Six dead, dozens injured in London building fire

LONDON – Six people were confirmed dead in a massive fire that raced through a high-rise apartment building in west London early on Wednesday. According to the London Ambulance Service, 74 people are being treated, with 20 in critical condition.

Flames shot from windows all the way up the side of the 24-story Grenfell Tower in North Kensington as firefighters battled the blaze, and a plume of smoke could be seen for several kilometres.

The cause of the fire was not immediately known. Residents said it appeared to start in an apartment on a lower floor and spread upward quickly.

British Prime Minister Theresa May she was deeply saddened by the loss of life in Grenfell Tower fire tragedy.
“The Prime Minister is deeply saddened by the tragic loss of life in the Grenfell Tower and is being kept constantly updated on the situation,” a spokesman said.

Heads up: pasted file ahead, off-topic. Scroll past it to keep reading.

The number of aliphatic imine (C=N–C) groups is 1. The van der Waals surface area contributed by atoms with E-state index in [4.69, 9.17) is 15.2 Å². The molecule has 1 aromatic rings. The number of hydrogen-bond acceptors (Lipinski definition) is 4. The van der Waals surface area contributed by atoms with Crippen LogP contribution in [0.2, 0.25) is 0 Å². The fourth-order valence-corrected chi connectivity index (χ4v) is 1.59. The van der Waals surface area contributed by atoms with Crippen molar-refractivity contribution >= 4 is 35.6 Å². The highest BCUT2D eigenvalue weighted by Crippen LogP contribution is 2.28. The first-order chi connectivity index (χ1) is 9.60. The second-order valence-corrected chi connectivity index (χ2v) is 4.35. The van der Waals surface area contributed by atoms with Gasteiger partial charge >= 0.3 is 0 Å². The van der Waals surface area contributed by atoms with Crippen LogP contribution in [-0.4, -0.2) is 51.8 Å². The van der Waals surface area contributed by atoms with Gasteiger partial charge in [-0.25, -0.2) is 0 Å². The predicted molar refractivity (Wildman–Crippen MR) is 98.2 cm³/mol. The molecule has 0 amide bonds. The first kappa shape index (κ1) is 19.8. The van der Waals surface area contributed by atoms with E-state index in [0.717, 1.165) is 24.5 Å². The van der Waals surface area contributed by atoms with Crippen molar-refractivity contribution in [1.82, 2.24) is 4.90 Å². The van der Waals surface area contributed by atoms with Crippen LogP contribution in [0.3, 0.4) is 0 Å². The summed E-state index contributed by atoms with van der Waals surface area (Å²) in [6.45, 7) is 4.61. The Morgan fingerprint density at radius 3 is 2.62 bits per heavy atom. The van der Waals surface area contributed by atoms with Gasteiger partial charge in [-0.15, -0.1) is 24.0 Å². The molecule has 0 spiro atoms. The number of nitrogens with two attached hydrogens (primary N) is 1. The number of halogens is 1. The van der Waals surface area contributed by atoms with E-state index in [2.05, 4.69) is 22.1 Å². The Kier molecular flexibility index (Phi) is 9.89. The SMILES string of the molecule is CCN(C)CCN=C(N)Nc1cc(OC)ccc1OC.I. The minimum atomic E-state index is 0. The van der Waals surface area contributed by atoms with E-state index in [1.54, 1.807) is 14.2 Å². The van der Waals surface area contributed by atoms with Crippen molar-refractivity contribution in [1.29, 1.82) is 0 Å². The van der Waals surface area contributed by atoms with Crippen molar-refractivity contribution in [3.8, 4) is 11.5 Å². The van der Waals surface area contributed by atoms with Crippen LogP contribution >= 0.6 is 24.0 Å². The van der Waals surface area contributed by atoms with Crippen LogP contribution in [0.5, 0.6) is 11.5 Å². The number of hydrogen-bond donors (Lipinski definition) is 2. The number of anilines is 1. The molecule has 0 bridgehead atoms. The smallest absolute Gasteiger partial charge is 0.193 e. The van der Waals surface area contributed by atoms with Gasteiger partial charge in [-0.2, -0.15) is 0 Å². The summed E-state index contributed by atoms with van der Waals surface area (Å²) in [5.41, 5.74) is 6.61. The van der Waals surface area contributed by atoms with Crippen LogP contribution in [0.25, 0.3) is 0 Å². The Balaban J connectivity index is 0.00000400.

Ms. May has asked for a cross-government meeting, chaired by police and fire minister Nick Hurd, to coordinate the response and make sure the government is ready to help emergency services and local authorities, he added.

Babies dropped from tower

Two eyewitnesses told the Press Association news agency they saw children dropped by their parents into the arms of people on the ground.

One said a baby was dropped from the ninth or 10th floor, another that she saw a five-year-old boy dropped from a fifth or sixth floor window.

This incident is likely to feed into the frenzied and heavily emotionally charged political debate going on in Britain today, bringing to the fore many issues – from the management (and fire safety regulations) of tower blocks, to issues around inequality and affordable housing in central London.


While the fire brigade has said it’s too early to say anything about the cause of the fire that has led to a number of casualties, attention has begun to focus on the state of the building, which had recently been refurbished, to a new exterior cladding system to improve insulation and its appearance.